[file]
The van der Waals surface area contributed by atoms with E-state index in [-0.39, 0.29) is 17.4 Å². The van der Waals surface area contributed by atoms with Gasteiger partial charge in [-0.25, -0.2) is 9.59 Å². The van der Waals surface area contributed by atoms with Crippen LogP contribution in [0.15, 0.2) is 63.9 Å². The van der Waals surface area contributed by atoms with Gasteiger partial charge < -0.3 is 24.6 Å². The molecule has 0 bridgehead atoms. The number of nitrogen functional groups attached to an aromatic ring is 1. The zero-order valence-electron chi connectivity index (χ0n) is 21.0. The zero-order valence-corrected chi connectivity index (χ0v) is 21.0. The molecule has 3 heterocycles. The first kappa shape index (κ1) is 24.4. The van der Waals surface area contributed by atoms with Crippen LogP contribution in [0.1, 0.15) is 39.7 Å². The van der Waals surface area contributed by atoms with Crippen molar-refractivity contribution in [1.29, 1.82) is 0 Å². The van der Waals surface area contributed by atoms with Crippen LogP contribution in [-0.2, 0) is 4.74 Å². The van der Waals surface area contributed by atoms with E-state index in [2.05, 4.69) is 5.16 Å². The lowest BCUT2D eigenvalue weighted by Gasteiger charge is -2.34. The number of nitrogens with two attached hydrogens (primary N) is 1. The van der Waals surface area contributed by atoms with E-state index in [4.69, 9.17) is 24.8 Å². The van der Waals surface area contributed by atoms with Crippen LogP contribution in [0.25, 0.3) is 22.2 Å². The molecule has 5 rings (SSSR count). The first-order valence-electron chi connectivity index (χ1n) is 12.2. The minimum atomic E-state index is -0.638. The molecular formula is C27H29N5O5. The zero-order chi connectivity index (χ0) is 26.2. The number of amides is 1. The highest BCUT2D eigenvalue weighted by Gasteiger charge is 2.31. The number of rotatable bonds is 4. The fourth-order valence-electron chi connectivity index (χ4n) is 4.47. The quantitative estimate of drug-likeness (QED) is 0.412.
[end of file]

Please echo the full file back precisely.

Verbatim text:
The van der Waals surface area contributed by atoms with E-state index in [-0.39, 0.29) is 17.4 Å². The van der Waals surface area contributed by atoms with Gasteiger partial charge in [-0.25, -0.2) is 9.59 Å². The van der Waals surface area contributed by atoms with Crippen LogP contribution in [0.15, 0.2) is 63.9 Å². The van der Waals surface area contributed by atoms with Gasteiger partial charge < -0.3 is 24.6 Å². The molecule has 0 bridgehead atoms. The number of nitrogen functional groups attached to an aromatic ring is 1. The zero-order valence-electron chi connectivity index (χ0n) is 21.0. The zero-order valence-corrected chi connectivity index (χ0v) is 21.0. The molecule has 3 heterocycles. The first kappa shape index (κ1) is 24.4. The van der Waals surface area contributed by atoms with Crippen LogP contribution in [0.1, 0.15) is 39.7 Å². The van der Waals surface area contributed by atoms with Crippen molar-refractivity contribution in [1.29, 1.82) is 0 Å². The van der Waals surface area contributed by atoms with Crippen LogP contribution in [-0.2, 0) is 4.74 Å². The van der Waals surface area contributed by atoms with E-state index in [2.05, 4.69) is 5.16 Å². The lowest BCUT2D eigenvalue weighted by Gasteiger charge is -2.34. The number of nitrogens with two attached hydrogens (primary N) is 1. The van der Waals surface area contributed by atoms with E-state index in [4.69, 9.17) is 24.8 Å². The van der Waals surface area contributed by atoms with Crippen LogP contribution in [0.25, 0.3) is 22.2 Å². The molecule has 5 rings (SSSR count). The first-order valence-electron chi connectivity index (χ1n) is 12.2. The minimum atomic E-state index is -0.638. The molecular formula is C27H29N5O5. The zero-order chi connectivity index (χ0) is 26.2. The number of amides is 1. The highest BCUT2D eigenvalue weighted by Gasteiger charge is 2.31. The number of rotatable bonds is 4. The fourth-order valence-electron chi connectivity index (χ4n) is 4.47. The quantitative estimate of drug-likeness (QED) is 0.412.